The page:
New AG notification program aims at protecting seniors from scam artists
May 19, 2016 – Today, Attorney General Andy Beshear joined Kroger, AARP and over 25 other partner organizations to launch Scam Alerts – a text messaging service that notifies consumers when con artists are on the attack.
Kentuckians can sign up for Scam Alerts by texting KYOAG Scam to GOV311 (468311). Or, enroll online at ag.ky.gov/scams and select text message or email alert.
“Today we launch a transformational tool in our fight against scams,” Beshear said. “For the first time, we are going to be able to directly communicate new or trending scams to the citizens of Kentucky. This new alert system is transforming how Kentucky protects our consumers by warning them the minute my office verifies a reported scam. Our partners from across the state will help us spread the word about the new text alert system so that we can better protect our seniors. ”
Scam Alerts aim to combat the steep climb in reports of scams targeting Kentuckians by phone, mail and email.
In the past four months Beshear has notified Kentuckians of a student loan debt relief scam, the Publishers Clearing House Sweepstakes scam, a scam targeting victims of financial fraud, IRS and federal warrant scams and a labor law poster scam targeting small-business owners.
Nationally, last year more than 3 million consumers were conned out of $765 million. Seniors lose nearly $37 billion a year to elder financial abuse.
Kentucky retailer Kroger hosted the kick-off events today at stores in Louisville and Lexington. As part of Kroger’s anti-scam efforts, it requires many money services transactions to be completed at a guest care desk where store associates are trained to identify and assist potential scam victims.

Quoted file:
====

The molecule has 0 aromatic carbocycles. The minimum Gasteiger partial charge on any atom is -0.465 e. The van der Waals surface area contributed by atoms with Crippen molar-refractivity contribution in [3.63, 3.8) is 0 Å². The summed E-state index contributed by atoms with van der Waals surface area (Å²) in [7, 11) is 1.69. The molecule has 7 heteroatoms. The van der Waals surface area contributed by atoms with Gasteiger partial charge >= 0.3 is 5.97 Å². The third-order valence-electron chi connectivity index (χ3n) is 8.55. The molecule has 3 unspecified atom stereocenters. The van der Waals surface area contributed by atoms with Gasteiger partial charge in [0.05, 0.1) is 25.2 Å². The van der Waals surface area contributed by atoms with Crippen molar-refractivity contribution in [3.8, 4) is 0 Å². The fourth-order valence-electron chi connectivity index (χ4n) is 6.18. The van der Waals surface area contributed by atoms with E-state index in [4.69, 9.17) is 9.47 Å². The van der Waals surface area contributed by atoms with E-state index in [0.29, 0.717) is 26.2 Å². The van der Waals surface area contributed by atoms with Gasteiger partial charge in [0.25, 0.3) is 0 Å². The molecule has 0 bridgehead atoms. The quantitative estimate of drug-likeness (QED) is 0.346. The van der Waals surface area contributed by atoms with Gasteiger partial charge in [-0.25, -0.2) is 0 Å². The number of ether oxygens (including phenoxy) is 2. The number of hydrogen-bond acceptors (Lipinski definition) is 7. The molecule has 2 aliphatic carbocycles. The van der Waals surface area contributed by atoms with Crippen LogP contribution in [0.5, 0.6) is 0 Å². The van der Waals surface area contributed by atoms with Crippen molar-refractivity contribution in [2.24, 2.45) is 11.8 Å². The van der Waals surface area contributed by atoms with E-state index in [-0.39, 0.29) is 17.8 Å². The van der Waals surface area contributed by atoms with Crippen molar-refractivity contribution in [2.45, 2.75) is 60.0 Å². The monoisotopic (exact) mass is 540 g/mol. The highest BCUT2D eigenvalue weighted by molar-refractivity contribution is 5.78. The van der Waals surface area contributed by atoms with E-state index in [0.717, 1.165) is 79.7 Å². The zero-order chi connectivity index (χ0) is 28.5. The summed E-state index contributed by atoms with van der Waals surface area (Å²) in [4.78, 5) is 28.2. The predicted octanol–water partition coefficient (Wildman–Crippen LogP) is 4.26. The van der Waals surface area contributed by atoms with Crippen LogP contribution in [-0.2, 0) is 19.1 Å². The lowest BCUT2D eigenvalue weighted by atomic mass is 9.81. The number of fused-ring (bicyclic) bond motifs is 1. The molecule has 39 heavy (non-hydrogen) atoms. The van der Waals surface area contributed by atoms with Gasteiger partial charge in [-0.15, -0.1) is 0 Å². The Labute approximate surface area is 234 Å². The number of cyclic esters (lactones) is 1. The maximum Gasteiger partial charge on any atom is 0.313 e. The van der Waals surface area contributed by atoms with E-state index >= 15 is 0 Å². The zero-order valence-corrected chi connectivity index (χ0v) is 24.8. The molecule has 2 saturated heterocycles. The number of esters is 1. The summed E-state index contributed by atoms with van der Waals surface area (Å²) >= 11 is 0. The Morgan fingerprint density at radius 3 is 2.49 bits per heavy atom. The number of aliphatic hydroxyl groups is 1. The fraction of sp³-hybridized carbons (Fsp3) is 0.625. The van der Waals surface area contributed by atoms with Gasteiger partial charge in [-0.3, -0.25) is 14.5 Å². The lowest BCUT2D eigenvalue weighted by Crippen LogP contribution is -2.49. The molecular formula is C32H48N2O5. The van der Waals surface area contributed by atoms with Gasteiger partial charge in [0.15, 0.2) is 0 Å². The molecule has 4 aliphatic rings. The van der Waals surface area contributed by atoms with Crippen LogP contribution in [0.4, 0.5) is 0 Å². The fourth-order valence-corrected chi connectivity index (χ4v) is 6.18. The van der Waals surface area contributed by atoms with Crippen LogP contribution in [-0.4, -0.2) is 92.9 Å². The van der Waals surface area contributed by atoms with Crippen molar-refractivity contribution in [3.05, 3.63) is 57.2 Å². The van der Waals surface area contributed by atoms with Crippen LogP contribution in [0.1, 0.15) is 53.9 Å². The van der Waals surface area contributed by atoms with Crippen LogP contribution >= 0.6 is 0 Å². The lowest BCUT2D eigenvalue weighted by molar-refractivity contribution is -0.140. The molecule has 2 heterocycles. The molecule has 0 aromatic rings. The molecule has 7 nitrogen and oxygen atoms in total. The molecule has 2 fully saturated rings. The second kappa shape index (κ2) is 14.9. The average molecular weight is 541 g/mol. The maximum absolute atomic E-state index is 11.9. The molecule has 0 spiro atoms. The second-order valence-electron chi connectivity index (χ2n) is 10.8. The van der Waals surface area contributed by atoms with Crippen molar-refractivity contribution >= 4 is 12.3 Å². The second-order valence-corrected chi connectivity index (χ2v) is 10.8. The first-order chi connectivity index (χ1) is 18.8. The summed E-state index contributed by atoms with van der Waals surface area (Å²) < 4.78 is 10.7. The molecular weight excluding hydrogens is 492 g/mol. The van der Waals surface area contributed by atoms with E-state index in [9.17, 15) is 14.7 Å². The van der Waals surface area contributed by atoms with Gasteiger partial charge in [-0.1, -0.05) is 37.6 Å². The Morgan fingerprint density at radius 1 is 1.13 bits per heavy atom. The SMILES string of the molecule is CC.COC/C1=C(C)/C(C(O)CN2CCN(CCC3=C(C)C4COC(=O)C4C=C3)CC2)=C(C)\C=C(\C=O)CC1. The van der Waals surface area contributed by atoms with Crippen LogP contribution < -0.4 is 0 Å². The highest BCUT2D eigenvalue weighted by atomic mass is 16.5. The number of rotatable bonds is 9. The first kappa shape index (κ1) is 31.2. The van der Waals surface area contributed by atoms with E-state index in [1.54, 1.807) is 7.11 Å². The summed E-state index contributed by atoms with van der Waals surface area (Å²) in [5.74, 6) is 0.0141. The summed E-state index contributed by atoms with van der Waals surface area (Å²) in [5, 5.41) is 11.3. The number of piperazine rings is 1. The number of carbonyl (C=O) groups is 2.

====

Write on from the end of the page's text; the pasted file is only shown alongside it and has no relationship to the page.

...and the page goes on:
“This partnership will create a flow of information between the Attorney General’s office and Kroger,” said Janet Neutz, a spokeswoman for Kroger. “When potential scams or fraud is reported we share that information with our associates who are on the front lines helping us ward against scams and fraud for our customers.”
AARP Kentucky is also partnering with the AG’s office to continue its commitment to help Kentucky seniors signup for Scam Alerts through its training and outreach programs.
“One of AARP’s missions is to help people outsmart con artist before they strike,” said Jim Kimbrough, AARP Kentucky state president. “Our goal is to help Kentuckians safeguard against identity theft and scams so they can keep their hard-earned money.”
Beshear’s announcement came as AARP and the country is honoring Older American’s Month, and he offered several tips to help seniors and all Kentuckians stay ahead of scammers.
- Hang up. If someone calls asking for money or personal information, hang up. If you think the caller might be telling the truth, call back to a number you know is genuine. And, avoid robocalls by registering your number on Kentucky’s No Call list.
- Do not pay upfront. Legitimate businesses and government agencies will not threaten you for upfront payments.
- Do not wire money or send reloadable credit/gift cards to people you do not know. Legitimate businesses and government agencies will not require you to use these payment methods.
- Slow down. Con artists prey on fear and want to scare you in to taking action very quickly. Before you issue payment or provide your personal information, verify the business by researching it online or calling a family member or neighbor.
- If it sounds too good to be true, it probably is.
The Office of the Attorney General’s Family Branch Unit, which includes the Office of Consumer Protection and the Office of Senior Protection, is working to make Kentuckians aware of the program and asks those interested in becoming a Scam Alerts partner to call 502-696-5393 or visit ag.ky.gov/scams.